The next products, such as Whole Grain Wheat, Corn, Corn Gluten Mean, Pea Bran Meal, and Soybean meal product sound just fine, that is, if you're feeding cattle. Dogs share 99% of their DNA with the wolf, and they are carnivores. The necessity of these grain products is questioned, as well as the digestibility. Not to mention, we HOPE they are being sourced from America and not China. Perhaps most concerning is that these grain products contribute to some of the most common dog allergens.
Moving on to "Liver Flavor".... just what species is that liver from? So... what if my Cocker Spaniel has a beef allergy, and it's beef liver? How would I know? Hmmm... how do we know? Beet Pulp is simply the dried residue from sugar beets, but we still see some pets with an allergy to this ingredient. Tomato pomace, which is likely added to boost fiber, is defined by Wikipedia as...." an inexpensive by-product of tomato manufacturing. Effectively, it is what is left-over after processing tomatoes for juice, ketchup, soup, etc". And that leaves us with Flaxseed, Coconut Oil, and Pork fat. Leaving the flax and coconut oil alone, let's look at pork fat.
By AAFCO standards, Pork Fat is obtained from the tissues of mammals and/or poultry in the commercial
processes of rendering or extracting. It consists predominantly of glyceride esters of fatty acids and contains no additions of free fatty acids. If an antioxidant is used, the common name or names must be indicated, followed
by the words "used as a preservative". What is wrong with this picture? Is there anything that sounds even remotely healthy here?
It is reasonable to think that pet weight loss is very possible with some control on the part of the human. After all, dogs and cats don't shop at the store or fill their own bowls. They eat what we feed them, and there certainly are lots of food to choose from. Watch for future posts featuring natural options, holistic foods, and some insight on RAW feeding.
What are your thoughts? Would you feed this food to your dog? What dog or cat food do you love?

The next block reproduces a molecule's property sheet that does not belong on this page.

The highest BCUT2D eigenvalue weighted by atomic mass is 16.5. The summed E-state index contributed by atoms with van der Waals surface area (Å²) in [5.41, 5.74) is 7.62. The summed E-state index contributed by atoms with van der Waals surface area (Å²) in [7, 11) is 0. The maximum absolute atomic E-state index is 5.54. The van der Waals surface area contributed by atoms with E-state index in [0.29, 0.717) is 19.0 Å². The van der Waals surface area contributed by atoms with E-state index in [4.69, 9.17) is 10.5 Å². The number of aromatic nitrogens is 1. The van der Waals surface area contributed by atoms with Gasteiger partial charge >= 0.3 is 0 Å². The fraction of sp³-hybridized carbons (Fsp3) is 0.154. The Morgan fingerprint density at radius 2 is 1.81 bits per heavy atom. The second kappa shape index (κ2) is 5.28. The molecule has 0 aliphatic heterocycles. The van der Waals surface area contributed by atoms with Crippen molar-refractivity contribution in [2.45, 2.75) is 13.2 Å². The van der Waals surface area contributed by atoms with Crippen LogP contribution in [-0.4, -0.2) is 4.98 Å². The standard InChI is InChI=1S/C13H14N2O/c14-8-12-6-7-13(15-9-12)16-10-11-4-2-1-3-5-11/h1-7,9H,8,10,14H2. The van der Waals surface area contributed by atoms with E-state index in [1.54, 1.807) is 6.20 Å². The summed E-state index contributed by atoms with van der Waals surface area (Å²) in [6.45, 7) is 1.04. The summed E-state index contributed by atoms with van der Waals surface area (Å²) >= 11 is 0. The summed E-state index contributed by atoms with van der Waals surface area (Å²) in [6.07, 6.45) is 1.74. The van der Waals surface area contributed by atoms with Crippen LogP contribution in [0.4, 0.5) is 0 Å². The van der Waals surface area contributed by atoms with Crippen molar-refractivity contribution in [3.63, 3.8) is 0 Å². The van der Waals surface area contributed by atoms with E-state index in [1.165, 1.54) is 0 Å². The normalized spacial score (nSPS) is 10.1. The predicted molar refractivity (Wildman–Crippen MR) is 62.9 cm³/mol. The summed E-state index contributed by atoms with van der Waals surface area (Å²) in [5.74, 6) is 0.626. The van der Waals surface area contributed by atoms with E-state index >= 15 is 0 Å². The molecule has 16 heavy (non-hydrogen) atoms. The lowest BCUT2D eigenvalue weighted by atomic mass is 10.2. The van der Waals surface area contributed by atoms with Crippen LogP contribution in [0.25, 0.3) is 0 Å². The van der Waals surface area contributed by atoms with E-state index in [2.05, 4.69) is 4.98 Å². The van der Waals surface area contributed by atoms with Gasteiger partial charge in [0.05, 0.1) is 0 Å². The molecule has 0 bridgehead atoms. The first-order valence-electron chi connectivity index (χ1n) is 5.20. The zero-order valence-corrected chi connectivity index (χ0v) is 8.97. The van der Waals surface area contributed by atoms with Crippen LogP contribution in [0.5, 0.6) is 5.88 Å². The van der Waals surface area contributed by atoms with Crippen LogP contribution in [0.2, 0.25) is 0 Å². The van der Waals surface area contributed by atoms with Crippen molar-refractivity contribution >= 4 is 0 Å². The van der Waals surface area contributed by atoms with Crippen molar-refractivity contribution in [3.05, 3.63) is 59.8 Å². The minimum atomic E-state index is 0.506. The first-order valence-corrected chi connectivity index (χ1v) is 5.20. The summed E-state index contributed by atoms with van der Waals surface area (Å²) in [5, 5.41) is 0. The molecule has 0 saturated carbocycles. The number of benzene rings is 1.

Each year, thousands of animals go without vet care simply because their owners can not afford it. From the cost of basic vaccines, heartworm prevention, and sterilization, many people feel the cost of care is out of reach. There is a lot to be said for not owning a pet if you can't afford to, but that's another subject. The bottom line is that there are some really great ways you can shave dollars off of your vet visit, without compromising care.
1. Interview Your Vet: Do what? Yes, you heard me- make an appointment and go talk to your vet. Find out what their emergency policy is, if they will see you, or if they will automatically refer you. Bankers hours are becoming really popular among solo practitioners, so make sure your doc will be there if you need 911 care. Also ask what the emergency policy is, and what fees are involved. If you are automatically referred, you will pay more for a specialty emergency hospital in most cases. Also ask your vet about their protocols on vaccines- do they offer a three year protocol or a mandatory vaccinate every year plan? Ask anything else that may be important to you personally, such as can you stay with one doctor in the practice? It's best to know all of these things ahead of time, before the need arises.
2. Teach Your Dog the Recall: This basic exercise, come when called, will save your dog's life. It's more important than teaching your dog to sit, and we suggest teaching an emergency "rescue" word that is only used in the case of "no matter what you're doing, stop and come immediately!". Of course, reward with some really high value food treat for coming. Why? Dogs that are hit by cars can be killed. If they survive, the damage can span from hundreds to thousands of dollars. This doesn't include the permanent damage your dog may have. Honestly, teaching your dog to come when called can save you this really big expense, and ultimately, its life. Average Savings- Can you put a price on your pet's life?
3. Learn to Trim Your Pet's Toe Nails: Everyone is afraid of the dreaded "cutting too short".... but I promise you, your dog or cat will not bleed to death. Invest in a really good pair of nail trimmers and some styptic powder (blood stop powder), just in case. Then, have your vet or groomer show you how to trim your pet's nails. With practice, you can master this really easy task, and save yourself between 8-15$ per trim!! The average savings here is about $80 per year!